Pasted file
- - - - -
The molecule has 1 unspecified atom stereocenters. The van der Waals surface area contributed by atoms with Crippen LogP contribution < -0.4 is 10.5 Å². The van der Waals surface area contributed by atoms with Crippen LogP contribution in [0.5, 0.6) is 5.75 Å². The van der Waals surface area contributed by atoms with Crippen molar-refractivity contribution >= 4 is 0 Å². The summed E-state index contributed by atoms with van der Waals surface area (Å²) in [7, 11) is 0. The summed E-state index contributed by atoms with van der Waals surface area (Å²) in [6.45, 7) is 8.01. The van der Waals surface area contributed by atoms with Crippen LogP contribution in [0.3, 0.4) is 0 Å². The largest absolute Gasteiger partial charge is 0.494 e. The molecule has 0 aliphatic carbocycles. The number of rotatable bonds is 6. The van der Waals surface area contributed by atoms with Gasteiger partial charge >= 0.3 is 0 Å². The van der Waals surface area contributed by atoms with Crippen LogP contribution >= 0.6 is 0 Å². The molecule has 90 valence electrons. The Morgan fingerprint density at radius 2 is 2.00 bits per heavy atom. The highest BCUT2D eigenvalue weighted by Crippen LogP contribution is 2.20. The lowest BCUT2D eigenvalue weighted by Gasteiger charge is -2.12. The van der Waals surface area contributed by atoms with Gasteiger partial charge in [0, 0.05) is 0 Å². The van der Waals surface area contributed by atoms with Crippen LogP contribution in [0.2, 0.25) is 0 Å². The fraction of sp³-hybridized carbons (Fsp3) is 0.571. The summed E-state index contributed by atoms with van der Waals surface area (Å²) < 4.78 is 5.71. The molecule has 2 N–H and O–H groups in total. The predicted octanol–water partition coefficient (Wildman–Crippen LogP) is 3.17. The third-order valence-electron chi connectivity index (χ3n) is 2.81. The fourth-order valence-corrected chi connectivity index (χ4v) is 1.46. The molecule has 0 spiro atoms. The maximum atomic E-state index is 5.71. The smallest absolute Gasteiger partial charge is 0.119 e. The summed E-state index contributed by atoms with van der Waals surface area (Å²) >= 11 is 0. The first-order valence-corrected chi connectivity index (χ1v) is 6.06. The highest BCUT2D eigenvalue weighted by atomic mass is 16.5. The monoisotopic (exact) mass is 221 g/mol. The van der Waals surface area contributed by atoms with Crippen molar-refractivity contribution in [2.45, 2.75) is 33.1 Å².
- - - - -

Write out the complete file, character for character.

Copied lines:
The molecule has 1 unspecified atom stereocenters. The van der Waals surface area contributed by atoms with Crippen LogP contribution < -0.4 is 10.5 Å². The van der Waals surface area contributed by atoms with Crippen LogP contribution in [0.5, 0.6) is 5.75 Å². The van der Waals surface area contributed by atoms with Crippen molar-refractivity contribution >= 4 is 0 Å². The summed E-state index contributed by atoms with van der Waals surface area (Å²) in [7, 11) is 0. The summed E-state index contributed by atoms with van der Waals surface area (Å²) in [6.45, 7) is 8.01. The van der Waals surface area contributed by atoms with Crippen LogP contribution in [0.3, 0.4) is 0 Å². The largest absolute Gasteiger partial charge is 0.494 e. The molecule has 0 aliphatic carbocycles. The number of rotatable bonds is 6. The van der Waals surface area contributed by atoms with Gasteiger partial charge >= 0.3 is 0 Å². The van der Waals surface area contributed by atoms with Crippen LogP contribution >= 0.6 is 0 Å². The molecule has 90 valence electrons. The Morgan fingerprint density at radius 2 is 2.00 bits per heavy atom. The highest BCUT2D eigenvalue weighted by Crippen LogP contribution is 2.20. The lowest BCUT2D eigenvalue weighted by Gasteiger charge is -2.12. The van der Waals surface area contributed by atoms with Gasteiger partial charge in [0, 0.05) is 0 Å². The van der Waals surface area contributed by atoms with Crippen LogP contribution in [0.2, 0.25) is 0 Å². The fraction of sp³-hybridized carbons (Fsp3) is 0.571. The summed E-state index contributed by atoms with van der Waals surface area (Å²) < 4.78 is 5.71. The molecule has 2 N–H and O–H groups in total. The predicted octanol–water partition coefficient (Wildman–Crippen LogP) is 3.17. The third-order valence-electron chi connectivity index (χ3n) is 2.81. The fourth-order valence-corrected chi connectivity index (χ4v) is 1.46. The molecule has 0 spiro atoms. The maximum atomic E-state index is 5.71. The smallest absolute Gasteiger partial charge is 0.119 e. The summed E-state index contributed by atoms with van der Waals surface area (Å²) >= 11 is 0. The first-order valence-corrected chi connectivity index (χ1v) is 6.06. The highest BCUT2D eigenvalue weighted by atomic mass is 16.5. The monoisotopic (exact) mass is 221 g/mol. The van der Waals surface area contributed by atoms with Crippen molar-refractivity contribution in [2.45, 2.75) is 33.1 Å².